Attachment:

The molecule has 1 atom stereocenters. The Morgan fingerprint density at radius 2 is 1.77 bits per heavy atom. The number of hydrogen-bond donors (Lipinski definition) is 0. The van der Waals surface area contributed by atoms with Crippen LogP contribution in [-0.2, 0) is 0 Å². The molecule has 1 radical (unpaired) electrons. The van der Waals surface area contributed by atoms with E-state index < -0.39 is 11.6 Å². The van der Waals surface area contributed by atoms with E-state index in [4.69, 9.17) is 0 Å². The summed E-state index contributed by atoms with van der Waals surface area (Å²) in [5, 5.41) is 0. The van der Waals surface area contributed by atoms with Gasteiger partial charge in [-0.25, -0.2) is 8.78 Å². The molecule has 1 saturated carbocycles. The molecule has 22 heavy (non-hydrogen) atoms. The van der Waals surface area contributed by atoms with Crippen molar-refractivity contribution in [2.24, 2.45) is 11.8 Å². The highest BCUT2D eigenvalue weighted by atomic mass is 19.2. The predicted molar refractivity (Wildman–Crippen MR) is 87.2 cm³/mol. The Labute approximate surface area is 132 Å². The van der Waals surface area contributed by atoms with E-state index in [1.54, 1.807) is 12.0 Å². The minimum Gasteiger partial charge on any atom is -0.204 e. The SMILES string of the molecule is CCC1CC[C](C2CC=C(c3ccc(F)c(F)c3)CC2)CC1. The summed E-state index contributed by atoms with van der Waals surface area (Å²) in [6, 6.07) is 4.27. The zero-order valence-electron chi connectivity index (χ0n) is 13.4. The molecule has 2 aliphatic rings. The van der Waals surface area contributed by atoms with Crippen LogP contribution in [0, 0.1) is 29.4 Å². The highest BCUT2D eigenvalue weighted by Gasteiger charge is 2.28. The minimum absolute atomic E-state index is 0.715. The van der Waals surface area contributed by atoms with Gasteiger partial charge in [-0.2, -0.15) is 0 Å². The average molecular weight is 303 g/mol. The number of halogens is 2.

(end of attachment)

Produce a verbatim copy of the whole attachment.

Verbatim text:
The molecule has 1 atom stereocenters. The Morgan fingerprint density at radius 2 is 1.77 bits per heavy atom. The number of hydrogen-bond donors (Lipinski definition) is 0. The van der Waals surface area contributed by atoms with Crippen LogP contribution in [-0.2, 0) is 0 Å². The molecule has 1 radical (unpaired) electrons. The van der Waals surface area contributed by atoms with E-state index < -0.39 is 11.6 Å². The van der Waals surface area contributed by atoms with E-state index in [4.69, 9.17) is 0 Å². The summed E-state index contributed by atoms with van der Waals surface area (Å²) in [5, 5.41) is 0. The van der Waals surface area contributed by atoms with Gasteiger partial charge in [-0.25, -0.2) is 8.78 Å². The molecule has 1 saturated carbocycles. The molecule has 22 heavy (non-hydrogen) atoms. The van der Waals surface area contributed by atoms with Crippen molar-refractivity contribution in [2.24, 2.45) is 11.8 Å². The highest BCUT2D eigenvalue weighted by atomic mass is 19.2. The predicted molar refractivity (Wildman–Crippen MR) is 87.2 cm³/mol. The Labute approximate surface area is 132 Å². The van der Waals surface area contributed by atoms with E-state index in [1.54, 1.807) is 12.0 Å². The minimum Gasteiger partial charge on any atom is -0.204 e. The SMILES string of the molecule is CCC1CC[C](C2CC=C(c3ccc(F)c(F)c3)CC2)CC1. The summed E-state index contributed by atoms with van der Waals surface area (Å²) in [6, 6.07) is 4.27. The zero-order valence-electron chi connectivity index (χ0n) is 13.4. The molecule has 2 aliphatic rings. The van der Waals surface area contributed by atoms with Crippen LogP contribution in [0, 0.1) is 29.4 Å². The highest BCUT2D eigenvalue weighted by Gasteiger charge is 2.28. The minimum absolute atomic E-state index is 0.715. The van der Waals surface area contributed by atoms with Gasteiger partial charge in [-0.2, -0.15) is 0 Å². The average molecular weight is 303 g/mol. The number of halogens is 2.